This book is quiet. It sort of snuck up on me in a way that I wasn’t expecting. There are a lot of politics and hard edges and disasters to avert, but there are these soft moments of pure friendship, too. Like the fashion of Naboo, the plot itself is perfectly crafted for Padmé: looks intimidating and frivolous and extravagant, but is actually practical and intelligent, a defensive safety net and a weapon all in one. (And the fashion! This book focuses on Padmé’s dresses and makeup with the same gravity other Star Wars books lay on lightsabers, which is perfect, because Padmé’s weapons are her dresses and her disguises!)
And it…fits. This book is so beautifully interconnected with other Star Wars canon–the movies, obviously, but the Clone Wars animated show, the other books, especially Claudia Gray’s Princess of Alderaan, the video game Battlefront II–but it absolutely stands on its own, as well. Even if you’ve only ever seen the movies, you could never be lost in this book, and it’s a perfect gateway to more Padmé. But if you are deep in the lore, you’ll notice the easter eggs, the hints and nudges, the moments that are Johnston saying, “Hey, I love this, too. I noticed, too. I wrote this for you.”
I saw a question on Twitter, someone asking Johnston if this book was for Star Wars fans or if it was for girls who like Star Wars, and I give you same answer she did: Yes. This book is for people who wanted more for Padmé, who know she deserves more than the movies gave her, who grew up loving her because of and despite everything she was and could have been. This book is for Star Wars fans who want more lore, more insight into these characters and the galaxy they inhabit, and this book is for girls who like Star Wars and cling to Padmé as one of the few ladies they get to see on screen. This book is for every girl who like Star Wars who was told she wasn’t a real Star Wars fan because Padmé is her favorite character. This book is for Star Wars fans who are girls who like Star Wars. This book is for Star Wars fans.
And it’s for the Royal Handmaidens, both the fictional ones like Sabé and Rabé and Dormé, and the real life ones, like me, who fell in love with Padmé and grew up with her. Queen’s Shadow is exactly the aftermath and the new beginning that I needed and I cannot express how much I love it.
I really don't think it's too controversial to say that, even amidst a throng of other characters that got the short end of the stick, Padmé got the shortest short end of the stick in the prequels.
The Clone Wars cartoon did give Padmé a bit more focus, but this is the first real canon material entirely about Padmé.
And it came at the perfect time.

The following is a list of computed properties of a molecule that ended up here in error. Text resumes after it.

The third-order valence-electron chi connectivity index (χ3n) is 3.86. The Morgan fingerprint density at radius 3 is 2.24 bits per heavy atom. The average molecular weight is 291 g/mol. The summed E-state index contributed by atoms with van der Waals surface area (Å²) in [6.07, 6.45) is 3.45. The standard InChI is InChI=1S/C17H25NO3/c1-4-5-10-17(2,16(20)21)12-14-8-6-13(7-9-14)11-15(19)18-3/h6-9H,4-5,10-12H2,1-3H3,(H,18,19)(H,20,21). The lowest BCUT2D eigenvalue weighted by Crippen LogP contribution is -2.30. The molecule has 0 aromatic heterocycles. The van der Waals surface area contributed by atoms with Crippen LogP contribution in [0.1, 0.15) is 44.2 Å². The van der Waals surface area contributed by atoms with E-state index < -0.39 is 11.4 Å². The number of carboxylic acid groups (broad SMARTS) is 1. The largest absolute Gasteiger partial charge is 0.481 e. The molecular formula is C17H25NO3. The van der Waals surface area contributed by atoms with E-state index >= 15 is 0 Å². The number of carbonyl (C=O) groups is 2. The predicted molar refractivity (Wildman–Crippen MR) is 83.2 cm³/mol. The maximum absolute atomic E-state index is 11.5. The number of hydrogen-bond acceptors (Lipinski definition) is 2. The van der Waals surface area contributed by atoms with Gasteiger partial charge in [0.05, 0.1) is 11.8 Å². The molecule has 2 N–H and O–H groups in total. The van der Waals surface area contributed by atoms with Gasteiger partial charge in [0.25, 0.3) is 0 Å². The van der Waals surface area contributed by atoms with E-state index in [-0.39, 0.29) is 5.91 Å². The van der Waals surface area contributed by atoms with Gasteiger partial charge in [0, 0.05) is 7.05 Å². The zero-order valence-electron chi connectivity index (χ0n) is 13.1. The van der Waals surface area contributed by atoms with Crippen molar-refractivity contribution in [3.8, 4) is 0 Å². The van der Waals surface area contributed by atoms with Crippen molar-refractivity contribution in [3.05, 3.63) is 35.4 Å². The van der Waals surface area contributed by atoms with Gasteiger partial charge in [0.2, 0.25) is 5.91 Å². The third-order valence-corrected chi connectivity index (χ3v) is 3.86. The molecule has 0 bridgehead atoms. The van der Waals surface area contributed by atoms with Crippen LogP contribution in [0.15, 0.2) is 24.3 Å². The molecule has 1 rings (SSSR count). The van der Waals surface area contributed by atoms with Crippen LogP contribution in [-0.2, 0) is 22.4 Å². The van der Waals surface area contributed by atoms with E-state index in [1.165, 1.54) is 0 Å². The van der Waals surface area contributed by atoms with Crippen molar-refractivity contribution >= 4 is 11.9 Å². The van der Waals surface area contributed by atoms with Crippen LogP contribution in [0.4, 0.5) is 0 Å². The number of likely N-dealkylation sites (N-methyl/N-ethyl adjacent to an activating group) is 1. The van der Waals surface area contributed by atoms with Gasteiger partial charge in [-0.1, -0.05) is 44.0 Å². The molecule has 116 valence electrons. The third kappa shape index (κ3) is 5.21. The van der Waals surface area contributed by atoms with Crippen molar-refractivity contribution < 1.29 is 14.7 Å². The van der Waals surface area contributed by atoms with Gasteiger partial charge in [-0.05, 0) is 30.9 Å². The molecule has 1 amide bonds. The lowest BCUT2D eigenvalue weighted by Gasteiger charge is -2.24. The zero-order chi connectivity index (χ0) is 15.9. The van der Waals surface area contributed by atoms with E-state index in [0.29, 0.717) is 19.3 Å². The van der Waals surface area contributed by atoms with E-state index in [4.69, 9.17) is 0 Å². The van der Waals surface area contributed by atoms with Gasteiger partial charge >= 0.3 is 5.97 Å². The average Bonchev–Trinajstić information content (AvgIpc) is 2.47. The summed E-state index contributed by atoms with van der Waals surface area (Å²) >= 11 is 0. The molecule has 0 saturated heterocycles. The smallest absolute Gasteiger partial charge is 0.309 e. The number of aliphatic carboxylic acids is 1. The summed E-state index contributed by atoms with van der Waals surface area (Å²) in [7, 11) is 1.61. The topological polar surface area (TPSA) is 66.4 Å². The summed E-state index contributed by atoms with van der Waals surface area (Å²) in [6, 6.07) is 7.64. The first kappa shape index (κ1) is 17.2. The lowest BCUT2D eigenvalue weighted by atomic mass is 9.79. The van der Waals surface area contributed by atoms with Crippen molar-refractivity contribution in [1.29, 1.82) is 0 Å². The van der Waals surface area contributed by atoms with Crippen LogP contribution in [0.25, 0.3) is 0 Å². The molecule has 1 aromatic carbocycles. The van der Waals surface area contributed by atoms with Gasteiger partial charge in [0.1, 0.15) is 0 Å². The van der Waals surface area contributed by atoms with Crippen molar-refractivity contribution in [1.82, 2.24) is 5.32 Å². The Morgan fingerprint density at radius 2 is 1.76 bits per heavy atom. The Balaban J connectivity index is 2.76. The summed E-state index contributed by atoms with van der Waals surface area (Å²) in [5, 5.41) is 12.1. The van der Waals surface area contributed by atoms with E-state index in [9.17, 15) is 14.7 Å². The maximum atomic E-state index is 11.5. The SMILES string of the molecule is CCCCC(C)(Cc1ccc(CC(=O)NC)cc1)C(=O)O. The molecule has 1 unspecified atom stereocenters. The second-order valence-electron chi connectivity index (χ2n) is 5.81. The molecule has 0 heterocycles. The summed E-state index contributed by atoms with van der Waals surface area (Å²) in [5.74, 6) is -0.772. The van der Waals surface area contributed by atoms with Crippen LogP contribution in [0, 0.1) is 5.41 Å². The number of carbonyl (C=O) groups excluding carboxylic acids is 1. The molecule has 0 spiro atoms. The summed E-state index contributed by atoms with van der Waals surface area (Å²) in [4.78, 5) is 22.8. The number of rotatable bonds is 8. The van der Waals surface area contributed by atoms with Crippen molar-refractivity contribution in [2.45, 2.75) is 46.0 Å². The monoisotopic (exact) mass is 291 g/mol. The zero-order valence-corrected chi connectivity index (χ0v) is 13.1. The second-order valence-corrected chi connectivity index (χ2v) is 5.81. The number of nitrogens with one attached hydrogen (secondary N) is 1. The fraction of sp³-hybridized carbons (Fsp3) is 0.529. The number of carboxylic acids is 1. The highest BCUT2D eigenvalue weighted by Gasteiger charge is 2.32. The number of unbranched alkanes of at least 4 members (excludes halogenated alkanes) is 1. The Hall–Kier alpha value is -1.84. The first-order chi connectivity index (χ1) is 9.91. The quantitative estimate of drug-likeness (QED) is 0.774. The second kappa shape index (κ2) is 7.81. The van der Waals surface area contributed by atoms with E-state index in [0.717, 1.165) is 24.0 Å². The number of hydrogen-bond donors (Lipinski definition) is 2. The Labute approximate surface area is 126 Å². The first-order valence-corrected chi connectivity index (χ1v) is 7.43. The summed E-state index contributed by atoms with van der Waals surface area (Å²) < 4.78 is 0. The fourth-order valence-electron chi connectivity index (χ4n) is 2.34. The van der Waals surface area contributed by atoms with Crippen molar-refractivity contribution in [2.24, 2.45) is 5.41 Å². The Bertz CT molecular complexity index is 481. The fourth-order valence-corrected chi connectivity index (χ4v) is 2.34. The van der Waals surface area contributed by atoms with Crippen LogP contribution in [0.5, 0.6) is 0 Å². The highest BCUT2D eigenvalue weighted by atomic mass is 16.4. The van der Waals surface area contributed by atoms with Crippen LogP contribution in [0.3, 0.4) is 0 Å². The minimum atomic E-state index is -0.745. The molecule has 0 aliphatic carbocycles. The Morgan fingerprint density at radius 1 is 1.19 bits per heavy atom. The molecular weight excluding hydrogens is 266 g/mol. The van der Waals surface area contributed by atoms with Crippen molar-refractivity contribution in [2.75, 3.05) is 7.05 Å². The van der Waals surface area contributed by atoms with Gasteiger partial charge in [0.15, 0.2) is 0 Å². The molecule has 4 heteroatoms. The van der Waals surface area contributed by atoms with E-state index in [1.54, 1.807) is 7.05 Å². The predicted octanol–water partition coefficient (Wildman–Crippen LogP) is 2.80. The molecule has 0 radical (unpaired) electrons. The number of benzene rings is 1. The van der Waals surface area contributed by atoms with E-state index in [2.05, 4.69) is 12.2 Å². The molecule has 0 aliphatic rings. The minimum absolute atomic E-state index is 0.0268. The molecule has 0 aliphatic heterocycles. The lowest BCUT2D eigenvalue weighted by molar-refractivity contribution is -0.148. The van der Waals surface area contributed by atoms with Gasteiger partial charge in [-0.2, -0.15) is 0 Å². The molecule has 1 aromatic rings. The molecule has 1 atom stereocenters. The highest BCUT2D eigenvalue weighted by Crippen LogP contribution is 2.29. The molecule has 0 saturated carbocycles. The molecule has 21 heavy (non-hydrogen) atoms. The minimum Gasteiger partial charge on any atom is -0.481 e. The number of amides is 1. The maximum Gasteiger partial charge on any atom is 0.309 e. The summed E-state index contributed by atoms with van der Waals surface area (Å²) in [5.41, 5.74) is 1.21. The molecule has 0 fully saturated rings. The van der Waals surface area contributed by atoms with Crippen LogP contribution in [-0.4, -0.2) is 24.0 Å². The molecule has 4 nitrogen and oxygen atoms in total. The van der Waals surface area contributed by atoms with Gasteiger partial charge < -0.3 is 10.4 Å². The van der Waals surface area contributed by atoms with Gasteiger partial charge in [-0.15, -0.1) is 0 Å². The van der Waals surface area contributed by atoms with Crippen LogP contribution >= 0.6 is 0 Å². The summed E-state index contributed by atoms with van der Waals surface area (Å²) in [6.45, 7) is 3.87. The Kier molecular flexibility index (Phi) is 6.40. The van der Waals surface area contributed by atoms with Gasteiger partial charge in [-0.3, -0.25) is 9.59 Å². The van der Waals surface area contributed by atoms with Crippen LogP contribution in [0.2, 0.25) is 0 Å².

Queen's Shadow is not an action-packed book. There are no fight scenes and only a few scenes that could be stretched into resembling mortal peril. It's very slow at parts and most of the tension centers around dialogue. And yet, it's full of intrigue and drama.
This story follows Padmé as she transitions from being Queen of Naboo to her role in the Senate, as well as her relationship with her various handmaidens we saw in the movies (with particular focus on Padmé's closest friend/handmaiden, Sabé). We first learn more about the role of her handmaidens and the decoy maneuvers we saw in the films, which was all incredibly fascinating and intricate.
As Padmé and the plot moves to Coruscant, she slowly has to figure out who she really is while navigating the dangerous world of galactic politics. Even though this doesn't contain the usual blaster and lightsaber action of a Star Wars book, these scenes are just as tense - every decision Padmé makes affects the lives of all of Naboo, and lives across the galaxy. We see her forge new alliances with familiar Star Wars characters and struggle to prove herself to the senate who views her as an over-emotional upstart following her actions in The Phantom Menace. Fans of The Clone Wars will appreciate a few cameos, but you don't have to be familiar with all of the characters to appreciate their role in the story.
The way the politics are handled in this book was absolutely perfect, it felt very real while also deepening the world and showing how the Republic had cracks long before Palpatine exploited them. There are also a number of real-world analogies, like how when Padmé first comes to Coruscant she's the target of news outlets criticizing her. And like a few real-world (young) politicians, most of the criticisms have nothing to do with her policies but are cheap shots at her youth and physical appearance.
My one big complaint with the book is that our other main character, Sabé, had a lot of potential but didn't really have enough to do outside of protecting Padmé. One plotline in particular was extremely interesting but dropped almost immediately, and it came off as a "people keep asking about this so you have to mention it" moreso than something natural to the plot. I wish we could have seen more of Sabé because her personality was very different from Padmé's.